Dr. Harding graduated magna cum laude and with Highest Honors in Biology from Harvard College in 1979. He completed his M.D. and Ph.D. in Cell Biology at Washington University of St. Louis in 1985. He served as Resident in Pathology, Chief Resident in Pathology, Instructor in Pathology and Assistant Professor of Pathology at Washington University. Since 1993 he has been a faculty member at CWRU/University Hospitals Case Medical Center. He is currently the Joseph R. Kahn Professor and Chair of Pathology, Director of the Medical Scientist Training Program, and Interim Chair of Anatomy.
Dr. Harding has been active in developing research training for PhD students, MD-PhD students and physician-scientists, including both basic and translational research training programs. He has designed and launched new training programs in Immunology and Cancer Biology (e.g. as founding Director of the Immunology Training Program at CWRU) and a new Clinical and Translational Scientist Training Program (CTSTP; CTSA TL1 supported). He has contributed to the national/international Immunology research community with service on NIH study sections and through the American Association of Immunologists (e.g. as Chair of the AAI Committee on Public Affairs).
Harding Lab Research
Much of our effort is now directed to understanding regulation of antigen presenting cell (APC) function in the context of infectious diseases, e.g. tuberculosis and HIV infection. APCs sense pathogens by innate immune receptors, including Toll-like receptors (TLRs), and are regulated by cytokines and interferons that are produced during infection. For example, we are studying regulation of APCs by Mycobacterium tuberculosis through TLR2 and the resulting signaling and cytokine responses that contribute to the balance of host defense and immune evasion mechanisms. The following model has been developed from our studies.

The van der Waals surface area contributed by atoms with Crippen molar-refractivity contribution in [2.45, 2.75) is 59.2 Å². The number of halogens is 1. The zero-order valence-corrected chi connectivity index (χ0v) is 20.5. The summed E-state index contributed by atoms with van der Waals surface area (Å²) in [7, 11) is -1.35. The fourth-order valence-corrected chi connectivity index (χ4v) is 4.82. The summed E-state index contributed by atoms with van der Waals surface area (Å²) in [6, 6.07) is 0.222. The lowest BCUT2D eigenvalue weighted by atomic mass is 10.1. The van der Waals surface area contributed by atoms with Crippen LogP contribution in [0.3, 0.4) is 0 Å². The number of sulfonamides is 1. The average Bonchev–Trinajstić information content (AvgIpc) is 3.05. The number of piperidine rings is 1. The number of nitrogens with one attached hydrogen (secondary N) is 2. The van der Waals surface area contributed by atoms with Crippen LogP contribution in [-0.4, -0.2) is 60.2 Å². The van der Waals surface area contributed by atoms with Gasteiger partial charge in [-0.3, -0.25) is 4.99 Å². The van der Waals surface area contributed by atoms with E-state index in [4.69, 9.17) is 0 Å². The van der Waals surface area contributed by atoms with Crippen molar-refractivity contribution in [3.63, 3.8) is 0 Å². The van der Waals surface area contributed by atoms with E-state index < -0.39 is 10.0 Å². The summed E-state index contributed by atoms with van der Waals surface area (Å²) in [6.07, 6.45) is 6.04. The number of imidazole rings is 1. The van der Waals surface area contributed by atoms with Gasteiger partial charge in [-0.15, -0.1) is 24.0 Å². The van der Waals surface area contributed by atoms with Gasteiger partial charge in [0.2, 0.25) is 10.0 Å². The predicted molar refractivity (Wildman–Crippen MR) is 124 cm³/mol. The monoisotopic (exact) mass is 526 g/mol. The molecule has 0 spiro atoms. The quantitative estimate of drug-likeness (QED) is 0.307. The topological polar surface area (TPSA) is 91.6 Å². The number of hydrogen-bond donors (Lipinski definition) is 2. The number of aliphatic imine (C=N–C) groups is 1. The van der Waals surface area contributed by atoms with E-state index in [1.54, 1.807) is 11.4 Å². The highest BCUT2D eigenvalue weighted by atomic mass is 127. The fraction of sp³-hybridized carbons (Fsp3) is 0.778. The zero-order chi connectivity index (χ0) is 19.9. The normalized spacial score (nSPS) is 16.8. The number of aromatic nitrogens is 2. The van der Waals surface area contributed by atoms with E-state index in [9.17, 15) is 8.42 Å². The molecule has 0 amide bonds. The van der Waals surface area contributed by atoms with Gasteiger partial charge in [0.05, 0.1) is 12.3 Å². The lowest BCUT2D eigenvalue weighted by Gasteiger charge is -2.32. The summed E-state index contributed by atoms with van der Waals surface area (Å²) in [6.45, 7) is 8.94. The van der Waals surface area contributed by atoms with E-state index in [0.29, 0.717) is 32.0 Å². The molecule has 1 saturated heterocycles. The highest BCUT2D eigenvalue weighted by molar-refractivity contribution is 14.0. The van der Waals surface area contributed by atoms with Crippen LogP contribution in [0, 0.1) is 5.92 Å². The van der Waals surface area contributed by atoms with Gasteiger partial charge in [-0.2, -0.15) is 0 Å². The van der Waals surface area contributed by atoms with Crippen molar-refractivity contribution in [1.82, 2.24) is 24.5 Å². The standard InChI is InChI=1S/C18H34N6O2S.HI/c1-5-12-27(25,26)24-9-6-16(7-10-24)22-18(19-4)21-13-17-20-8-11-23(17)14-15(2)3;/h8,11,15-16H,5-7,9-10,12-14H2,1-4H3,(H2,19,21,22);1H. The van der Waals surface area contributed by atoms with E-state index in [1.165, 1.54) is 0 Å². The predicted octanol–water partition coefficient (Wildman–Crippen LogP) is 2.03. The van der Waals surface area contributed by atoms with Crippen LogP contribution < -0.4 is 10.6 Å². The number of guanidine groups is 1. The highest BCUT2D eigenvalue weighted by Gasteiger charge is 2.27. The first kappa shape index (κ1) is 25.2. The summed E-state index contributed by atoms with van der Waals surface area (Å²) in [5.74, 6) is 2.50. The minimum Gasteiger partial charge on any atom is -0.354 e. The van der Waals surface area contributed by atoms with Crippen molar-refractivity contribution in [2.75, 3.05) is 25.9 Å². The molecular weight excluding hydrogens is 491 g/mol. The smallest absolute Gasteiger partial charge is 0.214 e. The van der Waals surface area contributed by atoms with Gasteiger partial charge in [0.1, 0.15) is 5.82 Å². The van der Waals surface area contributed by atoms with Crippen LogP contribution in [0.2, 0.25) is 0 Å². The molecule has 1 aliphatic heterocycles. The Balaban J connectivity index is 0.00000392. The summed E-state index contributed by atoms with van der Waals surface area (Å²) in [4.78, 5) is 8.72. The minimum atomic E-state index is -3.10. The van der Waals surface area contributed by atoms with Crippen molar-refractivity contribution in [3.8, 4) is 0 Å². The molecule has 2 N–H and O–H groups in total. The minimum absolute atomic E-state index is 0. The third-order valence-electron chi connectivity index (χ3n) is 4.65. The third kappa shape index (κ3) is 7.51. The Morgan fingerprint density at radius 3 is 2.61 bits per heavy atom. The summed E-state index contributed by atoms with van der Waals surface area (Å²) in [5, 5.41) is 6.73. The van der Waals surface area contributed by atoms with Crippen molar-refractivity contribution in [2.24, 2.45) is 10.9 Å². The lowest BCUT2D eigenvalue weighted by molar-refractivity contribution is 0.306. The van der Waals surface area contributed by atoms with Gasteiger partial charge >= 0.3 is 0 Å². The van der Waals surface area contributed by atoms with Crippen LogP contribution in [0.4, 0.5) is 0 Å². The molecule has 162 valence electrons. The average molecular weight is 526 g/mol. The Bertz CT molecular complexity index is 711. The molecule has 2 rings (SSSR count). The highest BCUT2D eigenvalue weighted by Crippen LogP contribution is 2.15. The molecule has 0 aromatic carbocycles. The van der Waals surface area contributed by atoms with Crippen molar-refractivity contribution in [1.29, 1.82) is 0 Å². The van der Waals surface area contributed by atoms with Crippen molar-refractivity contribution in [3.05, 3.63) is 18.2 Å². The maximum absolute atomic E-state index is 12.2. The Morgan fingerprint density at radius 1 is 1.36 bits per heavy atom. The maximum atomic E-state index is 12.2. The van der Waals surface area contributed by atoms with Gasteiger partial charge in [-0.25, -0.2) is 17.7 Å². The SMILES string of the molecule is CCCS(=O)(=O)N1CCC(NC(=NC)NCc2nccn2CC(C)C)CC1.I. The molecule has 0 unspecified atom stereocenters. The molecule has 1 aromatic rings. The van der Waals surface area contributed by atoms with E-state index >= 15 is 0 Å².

Dr. Harding has a long-standing NIH-funded research program on the cell biology of antigen presenting cells (APCs) and their regulation by Toll-like receptors (TLRs) or infection with Mycobacterium tuberculosis (Mtb) or HIV. He has over 190 publications on topics in immunology, cell biology and infectious diseases (>10,500 citations, h-index = 55). His early work included the discovery of exosomes and their genesis by exocytosis of multivesicular exosomes in 1983, and participation in the first study demonstrating that exosomes from APCs contain MHC molecules (1996). In recent years he has published on exosomes released from macrophages, including exosomes from Mtb-infected macrophages that bear bacterial molecules. His work from the 1980’s and 1990’s included fundamental discoveries concerning cell biological and biochemical mechanisms of antigen processing and antigen presentation by MHC-I and MHC-II molecules. His recent research has studied the regulation of APCs, particularly in the context of infection and signaling by innate immune receptors. He has studied the regulation of APCs by TLR2 agonists expressed by Mtb (lipoproteins and glycolipids) and the signaling pathways by which Mtb regulates the balance of inflammatory mechanisms in macrophages and the magnitude and differentiation of T cell responses. These mechanisms may contribute to immune evasion and the persistence of Mtb infection. Other projects have focused on regulation of immune responses by TLR9 and type I interferon.